Interview with Neil Mitchell, 3AW

 

NEIL MITCHELL:

Yesterday the Prime Minister announced that Australia’s big four banks will be asked annually to explain themselves before a parliamentary committee. Now this is in the face of calls for a royal commission. On the line from his Sydney office, the Prime Minister Malcolm Turnbull good morning.

PRIME MINISTER:

Good morning Neil.

NEIL MITCHELL:

Thank you for your time. If the banks don’t bend on their policies, would you consider legislating to force them to pass on interest rate cuts?

PRIME MINISTER:

No, Neil you can’t tell the banks how to run their business. If the Government were to direct the banks to run their business they would be effectively taking them over.

NEIL MITCHELL:

What’s the point in the annual appearance then?

PRIME MINISTER:

Well it will be at least annual. Let me explain what we are seeking to achieve here. This is a very important permanent change to the financial calendar. It is important for Australians to have confidence in the banks and the banks need to earn that confidence. They earn that through being accountable and being transparent and explaining their actions.

NEIL MITCHELL:

And being successful -

PRIME MINISTER:

Well of course they have to be successful and they are successful banks. People who complain about banks being profitable should remember that having unprofitable banks is a much worse state of affairs as many other countries have seen.

NEIL MITCHELL:

But are they being greedy?

PRIME MINISTER:

That is a fair question and that is why what we need to do is encourage a stronger culture of accountability and transparency so what –

NEIL MITCHELL:

But how can you make them accountable when you haven’t got any power over them really?

PRIME MINISTER:

Let me explain. You do make them accountable. We make them accountable by requiring them to attend at least once a year. I think this will evolve into more regular appearances than that – obviously that’ll be a matter for the committee but what they will be doing, is just like the Reserve Bank and APRA, the credential regulator, they’ll be coming before the House of Representatives Economics Committee and they will be giving their views and insights on the economy, the international economy, the housing market but also explaining how they are treating their customers – members of the committee will be able to raise issues, they might be issues that have arisen at the time or longer term issues and of course this accountability means that when banks decide not to pass on the full extent of an interest rate cut from the Reserve Bank – they will know that they are going to have to explain themselves in the full glare of a public parliamentary committee room in Canberra. I think that will be very salutary.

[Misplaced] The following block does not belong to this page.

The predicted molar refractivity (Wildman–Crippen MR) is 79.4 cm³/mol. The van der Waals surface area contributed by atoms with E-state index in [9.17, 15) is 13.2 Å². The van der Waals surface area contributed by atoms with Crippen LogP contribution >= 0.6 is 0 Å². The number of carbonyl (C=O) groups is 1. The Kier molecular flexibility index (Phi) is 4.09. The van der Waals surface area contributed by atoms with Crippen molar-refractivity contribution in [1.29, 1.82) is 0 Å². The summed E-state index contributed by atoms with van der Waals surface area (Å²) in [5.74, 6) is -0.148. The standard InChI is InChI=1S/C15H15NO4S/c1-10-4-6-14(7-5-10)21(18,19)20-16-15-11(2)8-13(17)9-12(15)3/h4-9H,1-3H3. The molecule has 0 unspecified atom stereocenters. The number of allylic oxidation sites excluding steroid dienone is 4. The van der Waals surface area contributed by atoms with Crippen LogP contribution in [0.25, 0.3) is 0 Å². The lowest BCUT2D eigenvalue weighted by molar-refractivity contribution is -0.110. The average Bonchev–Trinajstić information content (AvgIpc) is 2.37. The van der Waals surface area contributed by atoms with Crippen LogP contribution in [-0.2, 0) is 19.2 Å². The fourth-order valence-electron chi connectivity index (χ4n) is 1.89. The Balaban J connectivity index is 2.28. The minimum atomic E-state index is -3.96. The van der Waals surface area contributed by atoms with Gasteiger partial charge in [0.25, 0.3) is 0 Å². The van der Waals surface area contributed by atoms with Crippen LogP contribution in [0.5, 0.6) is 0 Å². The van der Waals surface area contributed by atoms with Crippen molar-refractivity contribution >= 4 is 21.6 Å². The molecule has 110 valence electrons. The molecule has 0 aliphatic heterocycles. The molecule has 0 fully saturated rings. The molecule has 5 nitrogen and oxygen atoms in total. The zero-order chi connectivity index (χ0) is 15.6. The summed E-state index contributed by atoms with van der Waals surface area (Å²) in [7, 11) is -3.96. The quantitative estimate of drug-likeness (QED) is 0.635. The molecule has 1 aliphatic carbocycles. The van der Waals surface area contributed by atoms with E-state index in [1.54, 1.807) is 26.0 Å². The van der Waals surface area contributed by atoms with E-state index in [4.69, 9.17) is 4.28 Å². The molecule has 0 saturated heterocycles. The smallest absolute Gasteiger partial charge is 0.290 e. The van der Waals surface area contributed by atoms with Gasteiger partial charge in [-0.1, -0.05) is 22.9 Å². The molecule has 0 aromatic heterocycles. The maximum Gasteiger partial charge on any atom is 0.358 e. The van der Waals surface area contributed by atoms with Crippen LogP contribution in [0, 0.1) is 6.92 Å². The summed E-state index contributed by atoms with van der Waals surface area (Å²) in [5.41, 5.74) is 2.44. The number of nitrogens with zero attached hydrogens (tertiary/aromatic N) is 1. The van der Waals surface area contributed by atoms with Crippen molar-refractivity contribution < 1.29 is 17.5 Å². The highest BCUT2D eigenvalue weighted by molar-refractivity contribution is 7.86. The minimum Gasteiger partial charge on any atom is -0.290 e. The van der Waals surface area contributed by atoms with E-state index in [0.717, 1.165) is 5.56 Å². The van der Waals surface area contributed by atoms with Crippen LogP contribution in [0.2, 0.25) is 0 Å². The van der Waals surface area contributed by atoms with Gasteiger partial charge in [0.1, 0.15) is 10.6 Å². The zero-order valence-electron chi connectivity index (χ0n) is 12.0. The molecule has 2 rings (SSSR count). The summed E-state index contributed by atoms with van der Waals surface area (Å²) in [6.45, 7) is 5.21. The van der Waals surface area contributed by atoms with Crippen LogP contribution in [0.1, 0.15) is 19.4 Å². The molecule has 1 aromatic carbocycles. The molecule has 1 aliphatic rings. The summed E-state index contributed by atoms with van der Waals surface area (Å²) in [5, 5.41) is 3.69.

NEIL MITCHELL:

Is it a matter of trying to embarrass them into what you’d see as a fairer policy?

PRIME MINISTER:

I wouldn’t use the term embarrass. But I think the way to avoid being embarrassed if you are called upon to publicly account for yourself is to do so honestly, persuasively and to set out the facts in a manner that people will say, ‘well yes that’s fair enough I accept your point of view.’ But the onus will be on them and it is a big change to their culture.

NEIL MITCHELL:

So if it is not embarrassment – is it pressure? If you’re not trying to embarrass them, you’re trying to pressure them? Because you’ve said well you haven’t really got any power to do anything so what are you trying to do through this committee? Pressure them?

PRIME MINISTER:

Well Neil I wouldn’t use that word.

NEIL MITCHELL:

Well what word would you use?

PRIME MINISTER:

The word I would use is that they will be fully accountable for their actions and that will give them cause for reflection as to, for example, whether they would pass on a full extent of an interest rate cut. They’ll clearly feel under greater pressure to do so, I think that’s –

NEIL MITCHELL:

But Prime Minister this week they’ve had you and the Treasurer, you can’t go much higher up the tree, telling them exactly that publicly and it hasn’t had any impact?

PRIME MINISTER:

It will be, believe me Neil – look I do understand this financial services sector reasonably well.

NEIL MITCHELL:

We should remember you’re a former banker.

PRIME MINISTER:

Yes, not a commercial banker to be fair.

NEIL MITCHELL:

True.

PRIME MINISTER:

I’ve never run a big trading bank or commercial bank like Westpac or CBA but I understand the cultural problems. Here’s the fundamentals –

NEIL MITCHELL:

What is the cultural problem?

PRIME MINISTER: